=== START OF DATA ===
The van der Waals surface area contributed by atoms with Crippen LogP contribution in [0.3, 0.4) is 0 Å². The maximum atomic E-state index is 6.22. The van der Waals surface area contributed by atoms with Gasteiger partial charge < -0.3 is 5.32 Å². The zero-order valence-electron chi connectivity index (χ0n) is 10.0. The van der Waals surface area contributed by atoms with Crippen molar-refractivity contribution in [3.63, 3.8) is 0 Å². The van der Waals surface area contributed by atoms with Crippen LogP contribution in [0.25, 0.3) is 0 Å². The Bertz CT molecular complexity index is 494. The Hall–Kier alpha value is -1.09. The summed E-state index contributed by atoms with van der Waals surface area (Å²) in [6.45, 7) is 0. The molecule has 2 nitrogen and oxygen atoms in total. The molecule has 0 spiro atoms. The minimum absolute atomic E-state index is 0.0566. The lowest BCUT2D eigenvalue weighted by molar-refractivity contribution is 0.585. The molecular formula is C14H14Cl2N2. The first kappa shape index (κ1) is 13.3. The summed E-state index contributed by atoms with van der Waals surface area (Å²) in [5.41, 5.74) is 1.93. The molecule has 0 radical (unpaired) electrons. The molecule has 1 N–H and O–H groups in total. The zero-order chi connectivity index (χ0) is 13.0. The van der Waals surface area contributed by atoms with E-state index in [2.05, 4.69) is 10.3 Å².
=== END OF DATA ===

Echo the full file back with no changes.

The van der Waals surface area contributed by atoms with Crippen LogP contribution in [0.3, 0.4) is 0 Å². The maximum atomic E-state index is 6.22. The van der Waals surface area contributed by atoms with Gasteiger partial charge < -0.3 is 5.32 Å². The zero-order valence-electron chi connectivity index (χ0n) is 10.0. The van der Waals surface area contributed by atoms with Crippen molar-refractivity contribution in [3.63, 3.8) is 0 Å². The van der Waals surface area contributed by atoms with Crippen LogP contribution in [0.25, 0.3) is 0 Å². The Bertz CT molecular complexity index is 494. The Hall–Kier alpha value is -1.09. The summed E-state index contributed by atoms with van der Waals surface area (Å²) in [6.45, 7) is 0. The molecule has 2 nitrogen and oxygen atoms in total. The molecule has 0 spiro atoms. The minimum absolute atomic E-state index is 0.0566. The lowest BCUT2D eigenvalue weighted by molar-refractivity contribution is 0.585. The molecular formula is C14H14Cl2N2. The first kappa shape index (κ1) is 13.3. The summed E-state index contributed by atoms with van der Waals surface area (Å²) in [5.41, 5.74) is 1.93. The molecule has 0 radical (unpaired) electrons. The molecule has 1 N–H and O–H groups in total. The zero-order chi connectivity index (χ0) is 13.0. The van der Waals surface area contributed by atoms with E-state index in [2.05, 4.69) is 10.3 Å².